Towards a more measured approach to novel theories of harm
Over the past few years, the Commission has pushed the evolution of theories of harm and economic thinking around competition issues in certain sectors, such as innovation intensive sectors. Moreover, the Commission has been faced with cases in new markets, such as platform markets and digital, data-driven markets more generally.
Novel theories of harm may increase legal uncertainty
Brussels lawyers agree that when markets evolve, the competitive assessment of markets must follow. According to the lawyers, economists must strike a careful balance between the risk of legal uncertainty and the need for theories of harm to reflect the competitive dynamics in (novel) markets. Two recent examples reflect the difficulty of striking such a balance: the novel theory of harm on innovation effects and the analysis of data-driven markets.
Lawyers find that the assessment of innovation effects has a natural role to play in merger cases, particularly in innovation-intensive sectors. However, many lawyers argue that the current tendency to assess parties’ incentives to innovate in the more distant future entails an immense level of legal (and economic) uncertainty. Consistent with last year’s findings, lawyers expressed that the Commission’s approach in assessing the competitive effects of early-stage innovation projects often does not recognise the level of uncertainty that affects these analyses.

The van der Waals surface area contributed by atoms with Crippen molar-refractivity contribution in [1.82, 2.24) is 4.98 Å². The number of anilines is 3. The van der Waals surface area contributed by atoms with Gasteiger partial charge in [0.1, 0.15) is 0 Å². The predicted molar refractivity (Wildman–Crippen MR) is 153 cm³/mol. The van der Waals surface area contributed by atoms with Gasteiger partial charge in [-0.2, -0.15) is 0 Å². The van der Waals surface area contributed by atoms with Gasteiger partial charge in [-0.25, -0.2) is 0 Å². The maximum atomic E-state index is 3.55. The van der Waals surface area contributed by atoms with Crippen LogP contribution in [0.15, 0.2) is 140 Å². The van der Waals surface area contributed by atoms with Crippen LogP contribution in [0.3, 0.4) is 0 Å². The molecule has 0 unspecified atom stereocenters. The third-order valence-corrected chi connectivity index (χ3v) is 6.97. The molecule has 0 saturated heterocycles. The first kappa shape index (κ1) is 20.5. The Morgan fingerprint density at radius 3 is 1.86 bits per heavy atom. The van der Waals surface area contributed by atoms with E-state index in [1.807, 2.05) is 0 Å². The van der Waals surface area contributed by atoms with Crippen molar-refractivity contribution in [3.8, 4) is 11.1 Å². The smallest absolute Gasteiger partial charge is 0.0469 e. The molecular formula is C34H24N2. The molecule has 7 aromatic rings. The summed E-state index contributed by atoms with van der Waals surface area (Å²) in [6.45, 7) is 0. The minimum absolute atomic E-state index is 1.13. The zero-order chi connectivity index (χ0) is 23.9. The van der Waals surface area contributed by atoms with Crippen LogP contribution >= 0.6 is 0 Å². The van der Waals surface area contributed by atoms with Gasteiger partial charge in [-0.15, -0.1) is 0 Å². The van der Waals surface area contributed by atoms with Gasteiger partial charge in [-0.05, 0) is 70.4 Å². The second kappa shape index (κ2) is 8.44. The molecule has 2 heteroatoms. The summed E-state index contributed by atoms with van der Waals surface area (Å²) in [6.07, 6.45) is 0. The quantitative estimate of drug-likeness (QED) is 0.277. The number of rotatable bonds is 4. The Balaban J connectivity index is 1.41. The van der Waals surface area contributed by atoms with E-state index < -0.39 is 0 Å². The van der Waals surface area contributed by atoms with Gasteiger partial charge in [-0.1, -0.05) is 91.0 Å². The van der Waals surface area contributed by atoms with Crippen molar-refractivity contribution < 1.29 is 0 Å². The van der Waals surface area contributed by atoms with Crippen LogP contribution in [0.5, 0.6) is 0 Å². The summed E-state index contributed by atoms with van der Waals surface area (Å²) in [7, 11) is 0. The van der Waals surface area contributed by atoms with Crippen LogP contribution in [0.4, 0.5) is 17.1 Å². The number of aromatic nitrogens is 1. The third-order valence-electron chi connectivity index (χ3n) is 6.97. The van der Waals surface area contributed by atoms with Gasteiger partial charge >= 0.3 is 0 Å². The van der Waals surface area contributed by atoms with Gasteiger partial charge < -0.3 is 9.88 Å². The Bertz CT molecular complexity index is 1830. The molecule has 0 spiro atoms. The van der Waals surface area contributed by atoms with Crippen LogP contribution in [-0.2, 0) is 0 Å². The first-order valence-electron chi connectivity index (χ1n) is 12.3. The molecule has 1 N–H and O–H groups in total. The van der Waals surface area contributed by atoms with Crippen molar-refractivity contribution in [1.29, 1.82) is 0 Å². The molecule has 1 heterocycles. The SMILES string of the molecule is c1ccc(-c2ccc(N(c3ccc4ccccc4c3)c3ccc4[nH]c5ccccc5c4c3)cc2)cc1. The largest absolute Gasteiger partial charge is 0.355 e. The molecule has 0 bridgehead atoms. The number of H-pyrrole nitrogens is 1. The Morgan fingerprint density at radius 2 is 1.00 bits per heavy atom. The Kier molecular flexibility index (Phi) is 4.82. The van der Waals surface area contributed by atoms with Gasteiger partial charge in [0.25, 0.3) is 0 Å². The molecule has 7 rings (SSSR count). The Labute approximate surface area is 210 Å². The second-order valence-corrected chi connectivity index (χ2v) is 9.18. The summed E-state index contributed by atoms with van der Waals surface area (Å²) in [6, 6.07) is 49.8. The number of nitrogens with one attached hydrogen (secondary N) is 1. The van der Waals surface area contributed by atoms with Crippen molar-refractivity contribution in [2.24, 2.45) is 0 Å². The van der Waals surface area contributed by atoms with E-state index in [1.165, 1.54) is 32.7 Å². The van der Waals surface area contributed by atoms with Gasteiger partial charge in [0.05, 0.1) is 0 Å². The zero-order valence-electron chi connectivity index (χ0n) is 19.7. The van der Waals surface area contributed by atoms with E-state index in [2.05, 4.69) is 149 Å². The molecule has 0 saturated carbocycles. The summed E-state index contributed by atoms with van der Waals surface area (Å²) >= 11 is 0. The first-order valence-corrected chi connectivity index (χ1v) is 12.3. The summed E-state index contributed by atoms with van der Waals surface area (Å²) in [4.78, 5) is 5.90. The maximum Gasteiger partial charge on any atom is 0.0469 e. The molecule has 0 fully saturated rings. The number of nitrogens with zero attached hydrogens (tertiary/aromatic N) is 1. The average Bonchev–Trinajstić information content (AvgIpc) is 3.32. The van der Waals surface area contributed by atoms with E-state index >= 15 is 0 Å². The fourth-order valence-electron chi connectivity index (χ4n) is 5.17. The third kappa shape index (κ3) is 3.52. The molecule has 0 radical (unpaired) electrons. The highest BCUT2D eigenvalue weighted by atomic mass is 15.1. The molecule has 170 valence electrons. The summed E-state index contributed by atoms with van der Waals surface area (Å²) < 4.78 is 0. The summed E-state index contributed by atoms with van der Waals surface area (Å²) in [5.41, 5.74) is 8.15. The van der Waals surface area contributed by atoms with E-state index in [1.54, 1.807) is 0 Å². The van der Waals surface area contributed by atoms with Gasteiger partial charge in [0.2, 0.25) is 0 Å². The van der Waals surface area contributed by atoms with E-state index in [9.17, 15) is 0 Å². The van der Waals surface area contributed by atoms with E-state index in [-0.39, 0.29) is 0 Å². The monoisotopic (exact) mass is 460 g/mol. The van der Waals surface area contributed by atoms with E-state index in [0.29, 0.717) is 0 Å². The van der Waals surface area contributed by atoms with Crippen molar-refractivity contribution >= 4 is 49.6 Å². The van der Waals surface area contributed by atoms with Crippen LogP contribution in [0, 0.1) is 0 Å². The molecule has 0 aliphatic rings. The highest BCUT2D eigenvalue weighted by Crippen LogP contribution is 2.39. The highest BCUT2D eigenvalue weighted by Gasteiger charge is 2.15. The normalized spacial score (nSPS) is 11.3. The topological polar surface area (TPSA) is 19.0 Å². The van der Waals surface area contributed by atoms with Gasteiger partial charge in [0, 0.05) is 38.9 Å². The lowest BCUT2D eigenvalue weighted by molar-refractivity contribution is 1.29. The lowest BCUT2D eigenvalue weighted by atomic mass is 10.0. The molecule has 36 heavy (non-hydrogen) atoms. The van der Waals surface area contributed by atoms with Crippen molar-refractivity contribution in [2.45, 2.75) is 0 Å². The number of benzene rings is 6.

Even though lawyers might blame economists for going too far in pushing economic thinking around theories of harm, they also recognise that new theories of harm need to evolve to reflect new realities. For instance, the development of a new theory might stem from factual evidence detected during the investigation as in the case of Dow/DuPont, where internal documents played a significant role in identifying the direction of the analysis. In such cases, where the analysis of internal documents suggests a new line of investigation, it might become necessary to adjust existing economic theories to allow for a proper assessment of the operation under scrutiny in line with market evidence.
Concerning data-driven markets, there seems to be room for more in-depth analyses. Even though the competitive assessment of digital markets has been widely discussed, nearly all law firms expressed that their work has not yet involved digital markets or, at least not in concrete cases. Nevertheless, lawyers expect that cases on digital markets will have a key role for them in the near future as digitalisation proceeds.